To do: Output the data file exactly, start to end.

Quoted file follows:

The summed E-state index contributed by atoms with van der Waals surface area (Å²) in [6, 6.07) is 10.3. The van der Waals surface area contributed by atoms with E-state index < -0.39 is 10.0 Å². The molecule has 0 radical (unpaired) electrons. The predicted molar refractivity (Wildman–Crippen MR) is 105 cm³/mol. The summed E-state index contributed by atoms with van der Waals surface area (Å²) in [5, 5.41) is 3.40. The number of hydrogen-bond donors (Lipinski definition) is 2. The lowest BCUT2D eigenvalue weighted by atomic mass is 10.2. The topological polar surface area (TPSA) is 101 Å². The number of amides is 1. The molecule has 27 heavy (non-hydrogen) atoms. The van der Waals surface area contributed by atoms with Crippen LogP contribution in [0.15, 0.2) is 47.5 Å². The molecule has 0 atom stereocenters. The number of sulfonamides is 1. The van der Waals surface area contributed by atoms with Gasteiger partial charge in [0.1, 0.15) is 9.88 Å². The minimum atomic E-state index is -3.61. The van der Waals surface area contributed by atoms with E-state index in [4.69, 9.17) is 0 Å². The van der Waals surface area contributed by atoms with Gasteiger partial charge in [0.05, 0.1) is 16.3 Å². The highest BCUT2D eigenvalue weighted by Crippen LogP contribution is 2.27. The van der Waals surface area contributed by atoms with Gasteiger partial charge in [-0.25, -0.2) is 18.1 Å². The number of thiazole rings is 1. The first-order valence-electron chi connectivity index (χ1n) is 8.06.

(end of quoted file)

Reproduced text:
The summed E-state index contributed by atoms with van der Waals surface area (Å²) in [6, 6.07) is 10.3. The van der Waals surface area contributed by atoms with E-state index < -0.39 is 10.0 Å². The molecule has 0 radical (unpaired) electrons. The predicted molar refractivity (Wildman–Crippen MR) is 105 cm³/mol. The summed E-state index contributed by atoms with van der Waals surface area (Å²) in [5, 5.41) is 3.40. The number of hydrogen-bond donors (Lipinski definition) is 2. The lowest BCUT2D eigenvalue weighted by atomic mass is 10.2. The topological polar surface area (TPSA) is 101 Å². The number of amides is 1. The molecule has 27 heavy (non-hydrogen) atoms. The van der Waals surface area contributed by atoms with Crippen LogP contribution in [0.15, 0.2) is 47.5 Å². The molecule has 0 atom stereocenters. The number of sulfonamides is 1. The van der Waals surface area contributed by atoms with Gasteiger partial charge in [0.1, 0.15) is 9.88 Å². The minimum atomic E-state index is -3.61. The van der Waals surface area contributed by atoms with E-state index in [4.69, 9.17) is 0 Å². The van der Waals surface area contributed by atoms with Gasteiger partial charge in [0.05, 0.1) is 16.3 Å². The highest BCUT2D eigenvalue weighted by Crippen LogP contribution is 2.27. The van der Waals surface area contributed by atoms with Gasteiger partial charge in [-0.25, -0.2) is 18.1 Å². The number of thiazole rings is 1. The first-order valence-electron chi connectivity index (χ1n) is 8.06.